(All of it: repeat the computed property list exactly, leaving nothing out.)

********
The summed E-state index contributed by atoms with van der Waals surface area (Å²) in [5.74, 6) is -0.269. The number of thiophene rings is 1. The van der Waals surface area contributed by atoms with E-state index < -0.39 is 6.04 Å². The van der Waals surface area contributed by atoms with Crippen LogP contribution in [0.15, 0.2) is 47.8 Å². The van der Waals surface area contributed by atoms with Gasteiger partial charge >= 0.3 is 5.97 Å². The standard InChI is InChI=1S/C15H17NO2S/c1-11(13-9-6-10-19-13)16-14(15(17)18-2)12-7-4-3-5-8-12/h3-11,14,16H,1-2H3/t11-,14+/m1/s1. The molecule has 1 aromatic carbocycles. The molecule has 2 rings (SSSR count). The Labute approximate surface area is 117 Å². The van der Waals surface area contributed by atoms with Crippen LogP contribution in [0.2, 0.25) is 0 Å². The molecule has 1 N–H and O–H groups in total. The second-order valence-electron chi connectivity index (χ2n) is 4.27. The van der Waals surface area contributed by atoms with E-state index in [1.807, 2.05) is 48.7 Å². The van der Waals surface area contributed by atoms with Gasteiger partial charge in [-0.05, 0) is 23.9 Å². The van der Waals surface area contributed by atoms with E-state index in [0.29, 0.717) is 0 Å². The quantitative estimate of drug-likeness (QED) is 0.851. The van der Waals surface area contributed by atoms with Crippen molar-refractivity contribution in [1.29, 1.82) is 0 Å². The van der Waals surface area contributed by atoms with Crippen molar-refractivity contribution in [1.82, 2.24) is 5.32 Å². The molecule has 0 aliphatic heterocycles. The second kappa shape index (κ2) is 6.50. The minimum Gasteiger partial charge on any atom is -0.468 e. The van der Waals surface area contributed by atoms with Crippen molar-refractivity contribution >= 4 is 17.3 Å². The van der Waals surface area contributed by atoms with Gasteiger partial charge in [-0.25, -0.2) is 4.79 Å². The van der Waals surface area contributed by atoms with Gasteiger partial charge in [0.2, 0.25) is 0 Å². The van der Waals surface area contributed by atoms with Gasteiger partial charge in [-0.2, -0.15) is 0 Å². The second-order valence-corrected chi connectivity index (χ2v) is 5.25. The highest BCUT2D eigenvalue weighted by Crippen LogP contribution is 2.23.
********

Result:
The summed E-state index contributed by atoms with van der Waals surface area (Å²) in [5.74, 6) is -0.269. The number of thiophene rings is 1. The van der Waals surface area contributed by atoms with E-state index < -0.39 is 6.04 Å². The van der Waals surface area contributed by atoms with Crippen LogP contribution in [0.15, 0.2) is 47.8 Å². The van der Waals surface area contributed by atoms with Gasteiger partial charge >= 0.3 is 5.97 Å². The standard InChI is InChI=1S/C15H17NO2S/c1-11(13-9-6-10-19-13)16-14(15(17)18-2)12-7-4-3-5-8-12/h3-11,14,16H,1-2H3/t11-,14+/m1/s1. The molecule has 1 aromatic carbocycles. The molecule has 2 rings (SSSR count). The Labute approximate surface area is 117 Å². The van der Waals surface area contributed by atoms with Crippen LogP contribution in [0.2, 0.25) is 0 Å². The molecule has 1 N–H and O–H groups in total. The second-order valence-electron chi connectivity index (χ2n) is 4.27. The van der Waals surface area contributed by atoms with E-state index in [1.807, 2.05) is 48.7 Å². The van der Waals surface area contributed by atoms with Gasteiger partial charge in [-0.05, 0) is 23.9 Å². The van der Waals surface area contributed by atoms with E-state index in [0.29, 0.717) is 0 Å². The quantitative estimate of drug-likeness (QED) is 0.851. The van der Waals surface area contributed by atoms with Crippen molar-refractivity contribution in [1.29, 1.82) is 0 Å². The van der Waals surface area contributed by atoms with Crippen molar-refractivity contribution in [1.82, 2.24) is 5.32 Å². The molecule has 0 aliphatic heterocycles. The second kappa shape index (κ2) is 6.50. The minimum Gasteiger partial charge on any atom is -0.468 e. The van der Waals surface area contributed by atoms with Crippen molar-refractivity contribution >= 4 is 17.3 Å². The van der Waals surface area contributed by atoms with Gasteiger partial charge in [-0.25, -0.2) is 4.79 Å². The van der Waals surface area contributed by atoms with Gasteiger partial charge in [0.2, 0.25) is 0 Å². The van der Waals surface area contributed by atoms with Gasteiger partial charge in [-0.2, -0.15) is 0 Å². The second-order valence-corrected chi connectivity index (χ2v) is 5.25. The highest BCUT2D eigenvalue weighted by Crippen LogP contribution is 2.23.